TCS Daily


By Sandy Szwarc - August 4, 2003 12:00 AM

If being overweight is as deadly as we've been told, the evidence should be irrefutable. It's not.


"The conclusion that obesity is dangerous represents a selective review of the data," concluded David Garner, Ph.D., and Susan Wooley, Ph.D., in "Confronting the Failure of Behavioral and Dietary Treatments for Obesity," published by Clinical Psychology Review in 1991.


The Truth About Obesity
The Skinny on Fat
The Diet Problem
Dying to Be Thin
The War on Fat's Casualties
To Your Health
Where's the Epidemic?
To Do List
A Simple Plan
Mikey Doesn't Like It

Their comprehensive examination of studies on obesity-related mortalities and morbidities found  repeated design problems, cases where the key conclusions contradicted the data and summaries that selectively chose studies supporting the conclusions of the researchers. Challenging the popular view of obesity-linked mortalities, they said, "a number of epidemiological studies and reviews have concluded either that obesity does not confer elevated health risks or that such risks have been greatly exaggerated."


That's the same conclusion Glenn Gaesser, Ph.D. arrived at after scrutinizing all the relevant data in his book, Big Fat Lies: The Truth About Your Weight and Your Health (Fawcett Columbine, 1996).


"Those beliefs [that obesity is dangerous] are so firmly entrenched in our fat-phobic mindset that they are seldom questioned," Gaesser, an associate professor of exercise physiology at the University of Virginia, wrote. "But they should be. The idea that a given body weight, or a percentage of body fat, is a meaningful indicator of health, fitness, or prospects for longevity is ... one of our most dubious propositions."


In their detailed review of epidemiological studies published in 1987 in the Journal of Obesity and Weight Regulation, researchers Paul Ernsberger, Ph.D., and Paul Haskew, Ed.D., often found no reliable association between premature death and relative weight, as measured by the Body Mass Index (BMI). "Across lifespan, the net impact of BMI is minimal,"  Ernsberger, an associate professor of Medicine, Pharmacology and Neuroscience, Case Western Reserve School of Medicine, said.


"The majority of investigations have shown that weighing 20 to 50 pounds over chart recommendations is associated with little, if any, increased risk of early death," Dr. Steven Blair, president of the Cooper Institute in Dallas, said.



Thin Support for Fat Guidelines


Repeated long-term studies and reviews of existing studies in the Journal of the American Medical Association (JAMA) and the Archives of Internal Medicine have tried in vain to prove overweight a risk factor for premature death.


In fact, the vast majority of studies find weight to be irrelevant to health and mortality, or that being overweight or obese actually appears to be healthier, offering the best prospects for long life. As Gaesser wrote, "The 'definitive proof' that being thinner means living longer turns out to be dwarfed in comparison to a vast, globe-encircling body of evidence based on data that has been collected since the 1950s on hundreds of thousands of men and women of different ages, races, nationalities and ethnicities."


One of the most comprehensive analyses of the relationship between body weight and mortality ever published was done by researchers at the Centers for Disease Control and Prevention (CDC) National Center for Health Statistics and Cornell University in 1996. Studying data on more than 600,000 men and women for 30 years, they found the lowest mortality for men was at BMIs 23 to 29, mostly weights considered overweight (by up to 50 pounds!) under current guidelines. They also found the highest mortality in BMIs under 23, comparable only to those who were the most extremely overweight. It was riskier to be slim than moderately obese. In women, a wider range of BMIs was perfectly healthy and mortality rates didn't begin to rise until BMIs reached 32 and beyond.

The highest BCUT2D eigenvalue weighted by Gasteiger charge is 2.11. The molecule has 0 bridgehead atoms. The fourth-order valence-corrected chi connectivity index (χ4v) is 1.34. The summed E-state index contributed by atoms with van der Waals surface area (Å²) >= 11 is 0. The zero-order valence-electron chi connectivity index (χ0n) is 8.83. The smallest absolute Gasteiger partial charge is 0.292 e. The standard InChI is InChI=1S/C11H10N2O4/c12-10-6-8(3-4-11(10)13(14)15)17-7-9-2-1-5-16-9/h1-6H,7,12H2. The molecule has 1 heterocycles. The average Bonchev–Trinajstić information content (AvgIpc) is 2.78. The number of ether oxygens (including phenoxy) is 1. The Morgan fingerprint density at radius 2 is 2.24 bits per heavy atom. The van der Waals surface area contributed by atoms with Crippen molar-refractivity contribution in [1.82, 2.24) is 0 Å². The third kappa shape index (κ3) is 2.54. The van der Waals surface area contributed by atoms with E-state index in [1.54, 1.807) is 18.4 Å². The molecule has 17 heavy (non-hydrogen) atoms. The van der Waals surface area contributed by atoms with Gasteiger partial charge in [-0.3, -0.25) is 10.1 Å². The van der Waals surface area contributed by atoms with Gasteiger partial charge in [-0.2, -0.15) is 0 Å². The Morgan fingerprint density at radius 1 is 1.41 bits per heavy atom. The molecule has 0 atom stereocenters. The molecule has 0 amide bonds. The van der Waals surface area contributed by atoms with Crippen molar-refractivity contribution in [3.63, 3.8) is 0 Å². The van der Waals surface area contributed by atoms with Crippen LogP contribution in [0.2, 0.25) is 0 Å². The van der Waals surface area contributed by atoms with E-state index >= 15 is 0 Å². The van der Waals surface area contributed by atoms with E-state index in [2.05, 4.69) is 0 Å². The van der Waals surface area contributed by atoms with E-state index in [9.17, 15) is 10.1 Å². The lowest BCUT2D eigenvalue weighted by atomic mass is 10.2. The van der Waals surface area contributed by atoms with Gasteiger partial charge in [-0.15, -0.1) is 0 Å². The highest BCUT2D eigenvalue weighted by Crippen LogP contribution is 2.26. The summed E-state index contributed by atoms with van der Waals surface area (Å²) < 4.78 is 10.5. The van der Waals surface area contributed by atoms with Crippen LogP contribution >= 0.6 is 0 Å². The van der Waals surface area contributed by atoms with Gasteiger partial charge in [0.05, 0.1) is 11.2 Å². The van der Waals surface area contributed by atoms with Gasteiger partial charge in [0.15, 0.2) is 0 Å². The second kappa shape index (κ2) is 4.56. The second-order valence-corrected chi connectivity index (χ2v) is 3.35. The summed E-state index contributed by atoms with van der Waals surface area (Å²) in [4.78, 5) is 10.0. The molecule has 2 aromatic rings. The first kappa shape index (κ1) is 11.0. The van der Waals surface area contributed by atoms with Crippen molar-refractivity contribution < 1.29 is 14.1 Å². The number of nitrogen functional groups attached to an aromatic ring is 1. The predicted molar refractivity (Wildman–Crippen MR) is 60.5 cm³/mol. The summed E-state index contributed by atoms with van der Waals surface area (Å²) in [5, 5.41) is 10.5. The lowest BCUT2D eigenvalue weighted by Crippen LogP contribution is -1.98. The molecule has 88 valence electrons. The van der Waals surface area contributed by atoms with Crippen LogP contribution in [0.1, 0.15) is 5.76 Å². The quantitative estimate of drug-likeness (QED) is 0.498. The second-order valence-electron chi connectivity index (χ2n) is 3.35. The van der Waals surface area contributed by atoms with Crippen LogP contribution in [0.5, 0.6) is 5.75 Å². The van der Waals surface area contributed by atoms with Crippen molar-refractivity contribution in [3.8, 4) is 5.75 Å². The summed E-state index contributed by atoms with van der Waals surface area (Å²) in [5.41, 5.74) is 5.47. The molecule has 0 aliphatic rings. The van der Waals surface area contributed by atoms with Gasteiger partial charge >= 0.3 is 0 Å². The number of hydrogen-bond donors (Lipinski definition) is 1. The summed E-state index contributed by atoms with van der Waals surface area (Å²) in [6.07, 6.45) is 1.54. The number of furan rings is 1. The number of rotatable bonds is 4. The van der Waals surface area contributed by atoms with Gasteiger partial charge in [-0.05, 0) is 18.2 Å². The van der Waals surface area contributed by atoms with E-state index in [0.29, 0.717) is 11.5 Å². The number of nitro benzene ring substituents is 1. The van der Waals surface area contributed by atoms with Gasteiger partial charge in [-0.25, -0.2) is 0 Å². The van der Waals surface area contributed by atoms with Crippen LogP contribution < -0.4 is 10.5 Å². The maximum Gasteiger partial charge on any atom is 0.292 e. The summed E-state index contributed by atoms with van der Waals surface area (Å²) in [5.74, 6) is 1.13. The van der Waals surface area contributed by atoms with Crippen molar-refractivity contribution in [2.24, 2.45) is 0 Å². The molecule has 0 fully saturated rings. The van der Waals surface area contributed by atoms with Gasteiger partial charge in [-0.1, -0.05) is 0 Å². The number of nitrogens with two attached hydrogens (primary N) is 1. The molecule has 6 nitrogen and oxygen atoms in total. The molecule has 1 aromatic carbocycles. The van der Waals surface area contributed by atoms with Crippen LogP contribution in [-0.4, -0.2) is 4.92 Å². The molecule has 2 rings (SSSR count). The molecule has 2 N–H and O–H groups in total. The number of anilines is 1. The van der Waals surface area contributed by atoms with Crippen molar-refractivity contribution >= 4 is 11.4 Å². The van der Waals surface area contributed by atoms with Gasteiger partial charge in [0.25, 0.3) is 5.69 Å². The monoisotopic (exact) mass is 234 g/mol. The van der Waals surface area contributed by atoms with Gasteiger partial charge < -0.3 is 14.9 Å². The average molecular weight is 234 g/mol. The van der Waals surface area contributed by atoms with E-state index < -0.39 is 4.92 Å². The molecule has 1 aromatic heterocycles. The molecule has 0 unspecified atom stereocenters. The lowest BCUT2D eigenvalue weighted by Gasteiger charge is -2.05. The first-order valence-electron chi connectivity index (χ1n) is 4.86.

Another study on women, led by Kevin Fontaine, Ph.D., of John Hopkins University, concurred that a broad range of weights were well-tolerated, and found mortality risks were actually lowest at a BMI around 34.


Given the largest body of scientific evidence suggests we'll live the longest with some extra meat (or fat) on our bones, and it's actually more dangerous to be slender, the government's new National Heart, Lung, and Blood Institute (NHLBI) Guidelines, defining overweight as being BMIs of 25 to 29.9 and obesity at BMIs of 30 or higher, make little sense. Those distinctions are controversial because they imply health risks which aren't supported by research, according to Frances Berg, M.S., editor-in-chief of Healthy Weight Journal.


Being fat isn't unhealthy?


Fat has been blamed for just about every health problem imaginable. The evidence indicates those few of us at the most extreme end of obesity do begin to see greater health risks, but those risks do not translate to the majority of us who are overweight to moderately obese. "What evidence exists for an association between obesity and mortality or morbidity, is usually found not to apply to those with mild to moderate obesity," Garner and Wooley said.


Although we're told that weighing anything over "ideal" is unhealthy, overweight has "never been tied to objective assessments of body fat as a causal factor in either higher disease or higher mortality rates," said Gaesser. There is no association between being overweight and rates of diabetes, gallstones, high blood pressure, high cholesterol, colon cancer, heart disease, stroke, and other health problems.


That's goes against everything that's been drilled into us for decades. Since heart disease is the biggest killer, let's look at its evidence in more detail. 


A 1989 JAMA review of almost 100 studies found fatness is not a risk factor for atherosclerosis or coronary heart disease. Also, although rarely mentioned, when cardiovascular health risks are found, they also don't necessarily translate into higher mortality rates.


Ancel Keys, Ph.D.,  researcher of 16 long-term studies in seven countries, concluded about them: "[I]n none ... was overweight or obesity a major risk factor for death or the incidence of coronary heart disease." And in actual autopsy analyses of coronary arteries by 23 medical experts in the large-scale, 14-country, International Atherosclerosis Project during the 1950s and 1960s, no link was found between body weight or body fat and vessel disease. Five decades of subsequent autopsy studies have also concluded obesity does not cause heart disease.